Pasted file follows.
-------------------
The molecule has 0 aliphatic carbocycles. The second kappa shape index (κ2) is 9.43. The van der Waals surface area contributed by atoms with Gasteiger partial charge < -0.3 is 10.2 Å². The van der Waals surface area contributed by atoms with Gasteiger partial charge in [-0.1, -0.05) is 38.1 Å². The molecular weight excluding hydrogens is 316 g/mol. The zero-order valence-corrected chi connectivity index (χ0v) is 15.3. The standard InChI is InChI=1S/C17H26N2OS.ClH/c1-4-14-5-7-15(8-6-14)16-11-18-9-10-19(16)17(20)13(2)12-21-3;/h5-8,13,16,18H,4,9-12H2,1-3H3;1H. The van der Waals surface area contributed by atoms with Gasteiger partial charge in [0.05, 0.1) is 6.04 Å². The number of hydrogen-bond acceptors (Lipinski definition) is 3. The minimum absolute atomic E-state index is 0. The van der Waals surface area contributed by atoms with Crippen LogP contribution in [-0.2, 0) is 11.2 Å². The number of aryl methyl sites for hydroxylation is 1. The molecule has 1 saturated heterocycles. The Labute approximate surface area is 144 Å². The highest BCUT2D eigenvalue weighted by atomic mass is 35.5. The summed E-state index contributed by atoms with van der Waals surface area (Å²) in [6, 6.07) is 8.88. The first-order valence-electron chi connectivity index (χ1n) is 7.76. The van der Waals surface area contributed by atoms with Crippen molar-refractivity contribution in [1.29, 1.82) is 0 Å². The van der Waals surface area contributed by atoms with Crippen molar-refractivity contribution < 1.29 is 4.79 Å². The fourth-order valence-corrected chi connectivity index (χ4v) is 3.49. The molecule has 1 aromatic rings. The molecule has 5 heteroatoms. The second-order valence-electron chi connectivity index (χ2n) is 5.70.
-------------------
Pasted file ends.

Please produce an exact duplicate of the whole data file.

The molecule has 0 aliphatic carbocycles. The second kappa shape index (κ2) is 9.43. The van der Waals surface area contributed by atoms with Gasteiger partial charge < -0.3 is 10.2 Å². The van der Waals surface area contributed by atoms with Gasteiger partial charge in [-0.1, -0.05) is 38.1 Å². The molecular weight excluding hydrogens is 316 g/mol. The zero-order valence-corrected chi connectivity index (χ0v) is 15.3. The standard InChI is InChI=1S/C17H26N2OS.ClH/c1-4-14-5-7-15(8-6-14)16-11-18-9-10-19(16)17(20)13(2)12-21-3;/h5-8,13,16,18H,4,9-12H2,1-3H3;1H. The van der Waals surface area contributed by atoms with Gasteiger partial charge in [0.05, 0.1) is 6.04 Å². The number of hydrogen-bond acceptors (Lipinski definition) is 3. The minimum absolute atomic E-state index is 0. The van der Waals surface area contributed by atoms with Crippen LogP contribution in [-0.2, 0) is 11.2 Å². The number of aryl methyl sites for hydroxylation is 1. The molecule has 1 saturated heterocycles. The Labute approximate surface area is 144 Å². The highest BCUT2D eigenvalue weighted by atomic mass is 35.5. The summed E-state index contributed by atoms with van der Waals surface area (Å²) in [6, 6.07) is 8.88. The first-order valence-electron chi connectivity index (χ1n) is 7.76. The van der Waals surface area contributed by atoms with Crippen molar-refractivity contribution in [1.29, 1.82) is 0 Å². The van der Waals surface area contributed by atoms with Crippen molar-refractivity contribution < 1.29 is 4.79 Å². The fourth-order valence-corrected chi connectivity index (χ4v) is 3.49. The molecule has 1 aromatic rings. The molecule has 5 heteroatoms. The second-order valence-electron chi connectivity index (χ2n) is 5.70.